County on Diamondbacks: ‘We’re not sure what they’re after’
PHOENIX – Maricopa County is unclear on the Arizona Diamondbacks’ end goal in their ongoing dispute over Chase Field.
“We’re hoping to sit down and go over what exactly it is (the Diamondbacks) want,” Maricopa County Public Information Officer Fields Mosley told Cronkite News Friday. “We’re not sure what they’re after.”
In the latest development in a year-long battle over maintenance costs at the downtown Phoenix stadium, the county filed a motion in Maricopa County Superior Court Friday to dismiss the team’s lawsuit and instead send the case to arbitration.
“What we have here is a landlord-tenant disagreement,” Mosley said.
The county contends that the stadium agreement originally signed in 1996 requires out-of-court arbitration to settle such disputes.
In a statement provided to Cronkite News, Diamondbacks attorney Leo Beus said the county is simply trying to avoid a public hearing on the lawsuit.
“There was absolutely no cooperation from the county and they made no attempts to resolve the issues facing the obvious shortfall they had created,” Beus said. “Now, they would like to avoid a public hearing on our lawsuit and meet in private, as we had done in the past to no avail. (Attorney for the county Grady) Gammage clearly identifies the County Stadium District as the landlord and the Diamondbacks as the tenant, and this landlord has made it crystal clear both publicly and privately that it cannot uphold its responsibilities to its tenant.”
Opened in 1998, Chase Field was funded through a combination of taxpayer contributions and money from the Diamondbacks organization. Taxpayers contributed $238 million for the baseball stadium, while the Diamondbacks paid $115 million. The Maricopa County Stadium District owns and operates Chase Field, while the Diamondbacks pay rent to play at the stadium as a tenant.
“They signed the contracts, and the contracts say: The Diamondbacks are the tenant, the Stadium District is the landlord, and all landlord/tenant disputes have to go to arbitration,” Gammage said in a news release from the county. “The simple fact is, they’re not allowed to sue just because they’re unhappy with their landlord.”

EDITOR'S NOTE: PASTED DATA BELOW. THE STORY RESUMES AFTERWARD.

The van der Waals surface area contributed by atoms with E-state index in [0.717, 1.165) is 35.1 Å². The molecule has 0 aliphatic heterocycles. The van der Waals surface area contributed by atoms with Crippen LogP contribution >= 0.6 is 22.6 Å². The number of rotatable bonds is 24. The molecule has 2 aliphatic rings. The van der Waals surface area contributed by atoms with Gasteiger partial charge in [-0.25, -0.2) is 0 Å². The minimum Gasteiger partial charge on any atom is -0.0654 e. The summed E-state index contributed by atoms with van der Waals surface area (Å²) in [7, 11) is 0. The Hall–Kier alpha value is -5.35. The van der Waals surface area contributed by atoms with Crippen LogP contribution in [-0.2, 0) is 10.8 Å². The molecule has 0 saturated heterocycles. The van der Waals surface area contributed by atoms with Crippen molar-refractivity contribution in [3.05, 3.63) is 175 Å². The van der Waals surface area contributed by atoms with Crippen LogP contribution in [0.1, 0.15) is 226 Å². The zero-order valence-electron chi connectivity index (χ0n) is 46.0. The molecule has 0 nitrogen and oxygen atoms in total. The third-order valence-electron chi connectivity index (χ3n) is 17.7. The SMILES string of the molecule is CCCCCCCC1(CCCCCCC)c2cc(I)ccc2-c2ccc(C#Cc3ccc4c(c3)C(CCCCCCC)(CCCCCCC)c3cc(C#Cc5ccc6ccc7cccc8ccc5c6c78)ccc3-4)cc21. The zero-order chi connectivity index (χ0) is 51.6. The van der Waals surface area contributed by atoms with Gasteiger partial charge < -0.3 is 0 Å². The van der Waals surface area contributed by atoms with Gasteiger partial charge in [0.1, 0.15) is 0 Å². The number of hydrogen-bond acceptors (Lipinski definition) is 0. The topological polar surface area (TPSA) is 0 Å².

Originally filed Jan. 3, the Diamondbacks’ lawsuit claims that stadium conditions will become unsafe if millions more dollars are not invested by the county for repairs. The team also claims that the county has failed to keep the stadium in proper condition.
The lawsuit did not seek damages from the county, but requested immediate release from the contract that runs through the end of 2027, in turn ending their lease at Chase Field.
The team wants to explore other options, which the agreement would not allow it to begin until 2024. Maricopa County, on the other hand, remains firm that it has enough money to cover any necessary repairs to the stadium.
“There are a couple things in the contract that you could sue for,” Mosley said. “What the Diamondbacks are alleging is not one of them.”
A 2013 outside assessment of Chase Field commissioned by the Stadium District described the condition of the facility as “excellent.”
The same assessment projected that $187 million in repairs would be needed over the remaining life of the lease. Of that amount, the assessment concluded $35 million to $45 million could be seen as capital repairs, which are paid through a reserve fund available to both parties.
“The county and its taxpayers made a deal with the Diamondbacks: We will build you a stadium, and you promise to play in it through the 2027 baseball season,” Denny Barney, District 1, chairman of the Maricopa County Stadium District Board of Directors said in a news release. “We want the team here and we expect them to keep their promise.”
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